For years now, I’ve had numerous discussions with friends and family about the possibility of setting up my own business, no matter how small. Prospects have ranged from my own software consulting firm to a food stall in an MRT station. None of these ideas never push through. Aside from general risk-aversion and not being confident in the ideas, there’s a few factors that in my mind are significant obstacles towards starting a new business for me.
Government red tape and paperwork
I have a friend who manages a small business for his family, as he’s often ranting about the situation here in the Philippines, about how there’s always a lot of filing requirements, many of which don’t make sense and are seemingly designed to make it easier for unscrupulous employees to bilk you for money. A direct quote: “It is literally easier to cheat on taxes and filing requirements via connections/bribery than it is to make a good faith effort to follow regulations.” This is not something I would want to deal with.
Hiring other people
A while back I was discussing with someone the prospect of setting up a food stall franchise somewhere. They offered an affordable package and assistance, but I balked at the idea that I would have to find and hire someone to man the stall myself. I have enough trouble delegating my work to other people when I’m in a team of competent engineers. I find the idea of entrusting an entire store or stall in which I invested hard-earned money unnerving. I’m not sure I’d be able to properly identify someone trustworthy enough that I can leave them alone to handle such things.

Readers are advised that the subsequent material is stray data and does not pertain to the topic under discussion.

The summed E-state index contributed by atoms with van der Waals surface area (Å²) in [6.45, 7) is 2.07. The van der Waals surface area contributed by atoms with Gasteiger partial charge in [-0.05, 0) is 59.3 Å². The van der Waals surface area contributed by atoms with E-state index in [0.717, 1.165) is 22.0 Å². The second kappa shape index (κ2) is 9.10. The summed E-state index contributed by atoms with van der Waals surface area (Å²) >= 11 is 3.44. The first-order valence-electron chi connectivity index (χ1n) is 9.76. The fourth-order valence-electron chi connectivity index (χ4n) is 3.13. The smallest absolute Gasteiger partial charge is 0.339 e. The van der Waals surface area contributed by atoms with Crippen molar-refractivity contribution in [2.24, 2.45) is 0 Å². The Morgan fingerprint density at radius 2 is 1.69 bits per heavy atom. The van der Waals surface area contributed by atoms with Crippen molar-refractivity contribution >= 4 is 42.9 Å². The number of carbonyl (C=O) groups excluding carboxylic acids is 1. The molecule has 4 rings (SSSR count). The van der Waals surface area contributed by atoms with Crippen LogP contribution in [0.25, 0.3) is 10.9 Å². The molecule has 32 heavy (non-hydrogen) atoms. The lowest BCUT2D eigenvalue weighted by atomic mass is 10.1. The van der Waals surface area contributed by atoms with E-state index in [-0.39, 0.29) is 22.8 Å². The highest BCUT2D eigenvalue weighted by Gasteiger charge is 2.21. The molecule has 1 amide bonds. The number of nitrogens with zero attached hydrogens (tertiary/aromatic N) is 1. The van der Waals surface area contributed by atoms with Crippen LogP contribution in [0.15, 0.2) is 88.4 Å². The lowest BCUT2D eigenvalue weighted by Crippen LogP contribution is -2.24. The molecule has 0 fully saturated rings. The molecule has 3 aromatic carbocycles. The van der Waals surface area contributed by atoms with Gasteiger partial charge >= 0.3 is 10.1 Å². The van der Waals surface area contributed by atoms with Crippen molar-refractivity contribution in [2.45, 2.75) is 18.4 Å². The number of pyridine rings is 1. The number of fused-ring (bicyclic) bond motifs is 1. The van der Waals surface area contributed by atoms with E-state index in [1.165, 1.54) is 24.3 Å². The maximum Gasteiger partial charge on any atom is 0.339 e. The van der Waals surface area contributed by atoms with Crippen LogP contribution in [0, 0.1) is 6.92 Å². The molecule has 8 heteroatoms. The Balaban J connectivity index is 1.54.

Marketing and Sales
With my background as an engineer, I’m not too fond of marketing and sales. However, I have spent the last couple of years working with a small startup, where I had a lot more visibility into the overall business process, so I guess I have a slightly better appreciation of marketing and sales now. These skills are largely focused on manipulating humans, whereas my own skillset is largely focused on manipulating computers. It doesn’t help that a lot of marketing techniques and sales methods feel very “scummy” to me, like clickbait ads and so on. I know these can be done well and in ways that conform with my own personal code of honour, but still, in my head these skills constitute “black arts” and “necessary evils.”
All of these are hurdles I’d have to overcome if I ever really want to start a business. That, or I’d have to find business partners willing to handle all this drudge work for me so that I can focus on the parts I enjoy – engineering and problem solving and implementation. Until then, I’ll have to content myself with working as an independent consultant.